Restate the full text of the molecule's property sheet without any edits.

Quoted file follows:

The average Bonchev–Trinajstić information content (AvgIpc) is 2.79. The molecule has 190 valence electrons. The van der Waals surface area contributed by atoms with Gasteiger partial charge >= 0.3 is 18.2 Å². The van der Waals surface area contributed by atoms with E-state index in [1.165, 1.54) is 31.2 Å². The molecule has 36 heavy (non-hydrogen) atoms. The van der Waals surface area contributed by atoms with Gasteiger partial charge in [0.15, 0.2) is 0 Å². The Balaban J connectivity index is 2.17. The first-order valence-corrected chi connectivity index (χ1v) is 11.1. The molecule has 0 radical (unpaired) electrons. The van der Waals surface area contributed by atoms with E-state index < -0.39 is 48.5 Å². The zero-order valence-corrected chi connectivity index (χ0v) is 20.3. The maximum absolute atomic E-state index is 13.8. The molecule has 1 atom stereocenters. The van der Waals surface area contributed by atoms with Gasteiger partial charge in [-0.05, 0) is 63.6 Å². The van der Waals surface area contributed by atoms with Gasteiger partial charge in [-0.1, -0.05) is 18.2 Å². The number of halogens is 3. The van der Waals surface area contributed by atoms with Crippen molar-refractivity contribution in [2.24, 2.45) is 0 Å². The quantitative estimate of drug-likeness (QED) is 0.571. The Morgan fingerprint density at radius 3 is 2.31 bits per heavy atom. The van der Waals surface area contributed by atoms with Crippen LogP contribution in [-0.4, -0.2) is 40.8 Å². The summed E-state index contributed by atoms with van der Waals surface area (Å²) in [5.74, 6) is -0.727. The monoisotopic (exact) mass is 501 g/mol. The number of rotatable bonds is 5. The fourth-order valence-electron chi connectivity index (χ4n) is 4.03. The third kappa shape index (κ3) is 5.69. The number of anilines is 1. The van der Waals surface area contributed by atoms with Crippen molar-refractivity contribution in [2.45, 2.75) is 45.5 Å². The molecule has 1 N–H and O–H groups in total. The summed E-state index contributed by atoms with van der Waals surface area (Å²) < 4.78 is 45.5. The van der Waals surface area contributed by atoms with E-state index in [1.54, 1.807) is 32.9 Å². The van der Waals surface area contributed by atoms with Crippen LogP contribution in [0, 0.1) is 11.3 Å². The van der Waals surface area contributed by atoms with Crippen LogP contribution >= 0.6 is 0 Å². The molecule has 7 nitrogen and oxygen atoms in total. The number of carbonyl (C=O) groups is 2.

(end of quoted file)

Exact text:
The average Bonchev–Trinajstić information content (AvgIpc) is 2.79. The molecule has 190 valence electrons. The van der Waals surface area contributed by atoms with Gasteiger partial charge >= 0.3 is 18.2 Å². The van der Waals surface area contributed by atoms with E-state index in [1.165, 1.54) is 31.2 Å². The molecule has 36 heavy (non-hydrogen) atoms. The van der Waals surface area contributed by atoms with Gasteiger partial charge in [0.15, 0.2) is 0 Å². The Balaban J connectivity index is 2.17. The first-order valence-corrected chi connectivity index (χ1v) is 11.1. The molecule has 0 radical (unpaired) electrons. The van der Waals surface area contributed by atoms with E-state index < -0.39 is 48.5 Å². The zero-order valence-corrected chi connectivity index (χ0v) is 20.3. The maximum absolute atomic E-state index is 13.8. The molecule has 1 atom stereocenters. The van der Waals surface area contributed by atoms with Gasteiger partial charge in [-0.05, 0) is 63.6 Å². The van der Waals surface area contributed by atoms with Gasteiger partial charge in [-0.1, -0.05) is 18.2 Å². The number of halogens is 3. The van der Waals surface area contributed by atoms with Crippen molar-refractivity contribution in [2.24, 2.45) is 0 Å². The quantitative estimate of drug-likeness (QED) is 0.571. The Morgan fingerprint density at radius 3 is 2.31 bits per heavy atom. The van der Waals surface area contributed by atoms with Crippen LogP contribution in [-0.4, -0.2) is 40.8 Å². The summed E-state index contributed by atoms with van der Waals surface area (Å²) in [5.74, 6) is -0.727. The monoisotopic (exact) mass is 501 g/mol. The number of rotatable bonds is 5. The fourth-order valence-electron chi connectivity index (χ4n) is 4.03. The third kappa shape index (κ3) is 5.69. The number of anilines is 1. The van der Waals surface area contributed by atoms with Crippen molar-refractivity contribution in [2.45, 2.75) is 45.5 Å². The molecule has 1 N–H and O–H groups in total. The summed E-state index contributed by atoms with van der Waals surface area (Å²) < 4.78 is 45.5. The van der Waals surface area contributed by atoms with E-state index in [1.54, 1.807) is 32.9 Å². The van der Waals surface area contributed by atoms with Crippen LogP contribution in [0, 0.1) is 11.3 Å². The van der Waals surface area contributed by atoms with Crippen LogP contribution >= 0.6 is 0 Å². The molecule has 7 nitrogen and oxygen atoms in total. The number of carbonyl (C=O) groups is 2.